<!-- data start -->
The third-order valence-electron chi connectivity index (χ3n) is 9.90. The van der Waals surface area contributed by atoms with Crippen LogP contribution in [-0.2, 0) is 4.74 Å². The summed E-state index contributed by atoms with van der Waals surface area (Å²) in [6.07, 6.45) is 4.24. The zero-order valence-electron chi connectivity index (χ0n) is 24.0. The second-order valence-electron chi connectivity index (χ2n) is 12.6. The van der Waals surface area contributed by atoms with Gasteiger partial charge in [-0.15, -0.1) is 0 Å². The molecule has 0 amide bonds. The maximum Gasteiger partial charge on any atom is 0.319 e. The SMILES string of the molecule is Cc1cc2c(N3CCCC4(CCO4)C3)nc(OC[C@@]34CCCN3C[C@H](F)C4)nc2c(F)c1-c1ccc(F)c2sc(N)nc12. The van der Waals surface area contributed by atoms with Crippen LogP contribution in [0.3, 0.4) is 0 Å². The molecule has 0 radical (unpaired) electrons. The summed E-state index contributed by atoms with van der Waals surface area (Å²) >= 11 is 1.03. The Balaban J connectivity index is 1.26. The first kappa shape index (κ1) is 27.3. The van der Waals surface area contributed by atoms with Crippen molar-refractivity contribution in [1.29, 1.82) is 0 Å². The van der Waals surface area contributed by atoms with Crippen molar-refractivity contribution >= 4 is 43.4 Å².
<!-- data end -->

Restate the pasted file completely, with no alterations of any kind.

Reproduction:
The third-order valence-electron chi connectivity index (χ3n) is 9.90. The van der Waals surface area contributed by atoms with Crippen LogP contribution in [-0.2, 0) is 4.74 Å². The summed E-state index contributed by atoms with van der Waals surface area (Å²) in [6.07, 6.45) is 4.24. The zero-order valence-electron chi connectivity index (χ0n) is 24.0. The second-order valence-electron chi connectivity index (χ2n) is 12.6. The van der Waals surface area contributed by atoms with Gasteiger partial charge in [-0.15, -0.1) is 0 Å². The molecule has 0 amide bonds. The maximum Gasteiger partial charge on any atom is 0.319 e. The SMILES string of the molecule is Cc1cc2c(N3CCCC4(CCO4)C3)nc(OC[C@@]34CCCN3C[C@H](F)C4)nc2c(F)c1-c1ccc(F)c2sc(N)nc12. The van der Waals surface area contributed by atoms with Crippen LogP contribution in [0.3, 0.4) is 0 Å². The molecule has 0 radical (unpaired) electrons. The summed E-state index contributed by atoms with van der Waals surface area (Å²) >= 11 is 1.03. The Balaban J connectivity index is 1.26. The first kappa shape index (κ1) is 27.3. The van der Waals surface area contributed by atoms with Crippen molar-refractivity contribution in [1.29, 1.82) is 0 Å². The van der Waals surface area contributed by atoms with Crippen molar-refractivity contribution >= 4 is 43.4 Å².